Bartender #2 – Ricardo García, who also worked at the Caribe, says that it was he who invented the drink, while bartender #3 – Ramón Portas Mingot says he created it in 1963 at the Barrachina Restaurant, in Old San Juan. The restaurant stands by his claim to this day.

So WHO KNOWS! What do we know? It’s name means “strained pineapple,” and it’s made with some of the world’s most desirable dark and white rums born from the sugar canes of Asia, succulent and delicious pineapples native to southern Brazil and Paraguay, and the sweetest, most rich, coconut creams and milks that were born from some of the most pure and untouched islands of the world. So to me, I’m thinking that only a pirate would have gained virgin access to these exotic ingredients. Therefore, the pirate tale sounds a bit more plausible, and exciting…

Anywho, here’s how you make it…

1 ½ cups of ice
½ cup diced pineapple, frozen
2 ounces pineapple juice
2 ounces Coco Lopez coconut cream
1 ½ ounces white rum
1 ounce dark rum
Pineapple slices

Put the ice, fresh pineapple, juice, coconut cream and the white and dark rums into a blender. Blend until smooth, creamy and frosty. Pour the drink into two glasses (or into one large “I’ma drink all this, by myself, right now” glass) and garnish the rim with pineapple slices.

I’ma jump in there and say, add some cherries, a rum rummer and turn on some Rupert Holmes – Escape (the Pina Colada Song) to finalize your frosty cocktail and begin your tropical adventure!!

Thank you Wikipedia, Taste of Rums, Delish, You Tube and Food Network for all the deets.

See you next week!


Dutch’s Spirits American Era Variety – Now at our S. Jefferson store!

In a never ending pursuit for the perfect cocktail, Dutch’s American Era Cocktail Bitters are handcrafted using only the finest natural ingredients. Inspired by our nation’s colorful history, they’ve crafted bold new recipes blending unique flavors from each era to create a truly distinctive line of cocktail bitters.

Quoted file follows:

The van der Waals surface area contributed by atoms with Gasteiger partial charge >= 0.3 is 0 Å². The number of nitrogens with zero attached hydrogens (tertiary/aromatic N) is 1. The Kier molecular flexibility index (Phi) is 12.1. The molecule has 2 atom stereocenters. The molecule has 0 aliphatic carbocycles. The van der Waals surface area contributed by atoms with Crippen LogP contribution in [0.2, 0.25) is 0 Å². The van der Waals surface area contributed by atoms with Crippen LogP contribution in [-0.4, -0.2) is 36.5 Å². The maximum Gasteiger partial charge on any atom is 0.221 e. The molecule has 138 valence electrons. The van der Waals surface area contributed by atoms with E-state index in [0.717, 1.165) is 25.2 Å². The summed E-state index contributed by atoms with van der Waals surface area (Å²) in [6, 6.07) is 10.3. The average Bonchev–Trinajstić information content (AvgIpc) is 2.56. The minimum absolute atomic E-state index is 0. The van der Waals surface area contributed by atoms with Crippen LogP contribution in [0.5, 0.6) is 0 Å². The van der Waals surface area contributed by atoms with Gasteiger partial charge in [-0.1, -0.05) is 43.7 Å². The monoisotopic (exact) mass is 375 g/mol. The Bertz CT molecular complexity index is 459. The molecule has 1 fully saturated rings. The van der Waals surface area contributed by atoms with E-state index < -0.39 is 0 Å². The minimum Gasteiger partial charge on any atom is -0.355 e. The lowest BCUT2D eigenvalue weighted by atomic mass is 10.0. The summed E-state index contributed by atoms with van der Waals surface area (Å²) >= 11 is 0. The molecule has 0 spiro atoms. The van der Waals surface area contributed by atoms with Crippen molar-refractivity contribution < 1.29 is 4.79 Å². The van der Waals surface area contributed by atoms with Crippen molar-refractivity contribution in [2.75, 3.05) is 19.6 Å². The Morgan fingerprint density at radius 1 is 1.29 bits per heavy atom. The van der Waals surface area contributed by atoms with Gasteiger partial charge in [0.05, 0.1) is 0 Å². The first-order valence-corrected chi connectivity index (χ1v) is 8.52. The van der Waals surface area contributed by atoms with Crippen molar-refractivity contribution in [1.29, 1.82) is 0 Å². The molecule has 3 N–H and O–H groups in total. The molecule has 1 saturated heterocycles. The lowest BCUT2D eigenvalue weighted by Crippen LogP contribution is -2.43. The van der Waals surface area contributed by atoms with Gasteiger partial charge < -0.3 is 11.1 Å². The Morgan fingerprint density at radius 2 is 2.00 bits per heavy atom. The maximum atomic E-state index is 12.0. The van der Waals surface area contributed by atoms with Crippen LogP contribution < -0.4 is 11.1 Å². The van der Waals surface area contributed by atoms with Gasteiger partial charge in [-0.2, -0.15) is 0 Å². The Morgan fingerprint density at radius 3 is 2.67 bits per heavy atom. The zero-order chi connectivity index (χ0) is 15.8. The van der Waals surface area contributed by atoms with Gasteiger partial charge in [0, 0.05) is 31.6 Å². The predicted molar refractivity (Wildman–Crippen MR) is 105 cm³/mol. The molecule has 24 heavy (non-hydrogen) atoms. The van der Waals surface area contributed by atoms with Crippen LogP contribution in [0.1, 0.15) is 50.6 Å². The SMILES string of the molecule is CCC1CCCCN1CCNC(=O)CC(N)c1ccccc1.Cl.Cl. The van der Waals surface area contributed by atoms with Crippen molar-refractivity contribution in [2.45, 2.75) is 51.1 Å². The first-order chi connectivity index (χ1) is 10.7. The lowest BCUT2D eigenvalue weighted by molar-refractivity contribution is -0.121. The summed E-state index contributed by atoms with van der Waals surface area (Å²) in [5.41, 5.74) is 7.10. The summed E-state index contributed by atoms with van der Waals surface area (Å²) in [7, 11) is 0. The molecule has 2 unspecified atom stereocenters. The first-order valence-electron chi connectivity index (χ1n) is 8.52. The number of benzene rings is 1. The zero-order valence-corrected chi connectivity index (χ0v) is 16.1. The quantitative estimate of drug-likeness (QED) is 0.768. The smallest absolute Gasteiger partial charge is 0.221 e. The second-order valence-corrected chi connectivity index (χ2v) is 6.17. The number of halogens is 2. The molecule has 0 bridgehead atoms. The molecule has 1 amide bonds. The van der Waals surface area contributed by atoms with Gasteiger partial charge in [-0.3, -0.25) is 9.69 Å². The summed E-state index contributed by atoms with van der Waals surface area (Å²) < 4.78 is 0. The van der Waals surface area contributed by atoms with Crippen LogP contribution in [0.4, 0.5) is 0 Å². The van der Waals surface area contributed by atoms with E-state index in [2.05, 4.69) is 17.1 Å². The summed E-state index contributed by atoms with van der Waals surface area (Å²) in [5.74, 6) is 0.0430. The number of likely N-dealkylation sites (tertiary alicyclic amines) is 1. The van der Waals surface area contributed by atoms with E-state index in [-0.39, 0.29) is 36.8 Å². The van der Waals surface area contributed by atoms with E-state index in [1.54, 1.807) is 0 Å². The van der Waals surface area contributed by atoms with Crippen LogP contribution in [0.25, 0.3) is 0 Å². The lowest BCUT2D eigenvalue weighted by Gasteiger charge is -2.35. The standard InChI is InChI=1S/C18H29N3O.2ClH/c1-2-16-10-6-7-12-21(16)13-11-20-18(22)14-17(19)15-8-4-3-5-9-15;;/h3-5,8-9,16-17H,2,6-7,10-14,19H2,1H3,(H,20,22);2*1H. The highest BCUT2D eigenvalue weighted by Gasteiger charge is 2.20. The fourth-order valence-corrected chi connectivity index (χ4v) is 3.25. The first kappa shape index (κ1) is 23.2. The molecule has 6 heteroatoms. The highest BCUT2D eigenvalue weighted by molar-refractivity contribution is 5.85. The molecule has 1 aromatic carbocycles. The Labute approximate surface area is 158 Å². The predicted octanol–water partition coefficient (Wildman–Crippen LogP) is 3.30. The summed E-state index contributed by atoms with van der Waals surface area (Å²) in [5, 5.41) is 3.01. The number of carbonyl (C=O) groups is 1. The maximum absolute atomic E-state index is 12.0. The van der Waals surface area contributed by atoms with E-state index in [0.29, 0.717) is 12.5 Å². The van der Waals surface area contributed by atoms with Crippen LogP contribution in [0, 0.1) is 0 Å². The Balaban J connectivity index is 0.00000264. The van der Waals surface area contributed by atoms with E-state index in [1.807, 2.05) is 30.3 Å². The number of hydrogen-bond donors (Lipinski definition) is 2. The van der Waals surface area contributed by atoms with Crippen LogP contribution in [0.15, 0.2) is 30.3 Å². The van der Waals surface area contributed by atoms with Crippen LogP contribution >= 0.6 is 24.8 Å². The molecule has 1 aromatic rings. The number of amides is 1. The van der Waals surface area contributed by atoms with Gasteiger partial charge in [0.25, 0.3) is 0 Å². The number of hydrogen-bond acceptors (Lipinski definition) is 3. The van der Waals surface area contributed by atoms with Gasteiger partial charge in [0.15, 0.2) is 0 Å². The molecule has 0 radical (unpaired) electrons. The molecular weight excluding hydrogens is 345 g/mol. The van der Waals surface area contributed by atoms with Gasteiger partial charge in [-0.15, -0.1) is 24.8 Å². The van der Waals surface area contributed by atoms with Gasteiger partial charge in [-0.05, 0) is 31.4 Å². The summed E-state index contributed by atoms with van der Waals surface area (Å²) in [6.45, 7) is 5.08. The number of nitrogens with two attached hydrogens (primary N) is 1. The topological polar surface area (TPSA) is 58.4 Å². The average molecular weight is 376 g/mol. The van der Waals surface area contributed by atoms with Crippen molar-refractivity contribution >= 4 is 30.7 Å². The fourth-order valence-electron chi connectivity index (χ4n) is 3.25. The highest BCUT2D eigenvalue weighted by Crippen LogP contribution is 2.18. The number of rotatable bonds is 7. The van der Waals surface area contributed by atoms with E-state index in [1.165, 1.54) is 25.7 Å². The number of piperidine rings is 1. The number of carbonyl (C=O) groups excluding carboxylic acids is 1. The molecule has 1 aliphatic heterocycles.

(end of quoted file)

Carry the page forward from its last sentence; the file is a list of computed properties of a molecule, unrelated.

A perfect way to sample all flavors or to give as gifts, Dutch’s Variety 3-Pack includes a 1 oz. bottle of Dutch’s Colonial Cocktail Bitters, a 1 oz. bottle of Dutch’s Boomtown Bitters, a 1 oz. bottle of Dutch’s ProhiBitters, and a recipe card with some of our favorite classic cocktails.

Pure Sonoma Olive Juice – Randall’s Wines & Spirits – Jefferson

NEW PRODUCT!!! No. 31 Pure Sonoma Olive Juice is made with locally sourced and naturally cured (no lye used here) pure olive juice designed to create an all natural dirty martini with wine country taste and style.

Pure Sonoma Olive Juice

Randall’s Wines & Spirits to host Local Fest ’15

FREE EVENT! On Saturday, June 20th, Randall’s Wines & Spirits’ in Fairview Heights will be hosting Local Fest ’15! This is event has been coined “The Farmer’s Market of Booze” and it is here that you will be able to sample local beers, wines and spirits from over a dozen producers from around Missouri and Illinois! But it doesn’t end there…in addition to sampling, we will have fun activities, raffle prizes and much more!

As a locally owned and operated business, Randall’s is proud to support the area’s talented producers. See the attached flyer for more details! Local-Fest-Poster-smalle.rjpg



Behind any great classic cocktail a story emerges, whether its truth or fiction, it’s a conversation piece that can carry from the first to last pour. This story, like the recipe, has several versions of how this cocktail came to be. All of the elements of the story are here — there’s the subject – the drink of course; as well as an era – the 1900s; a place (or places) – Paris and London; and people – an American Army Captain from World War I who allegedly rode in a motorcycle sidecar, and a bartender who allegedly named the cocktail after constantly discovering the left over liquor from poured shots (yes, this type of debauchery does exist).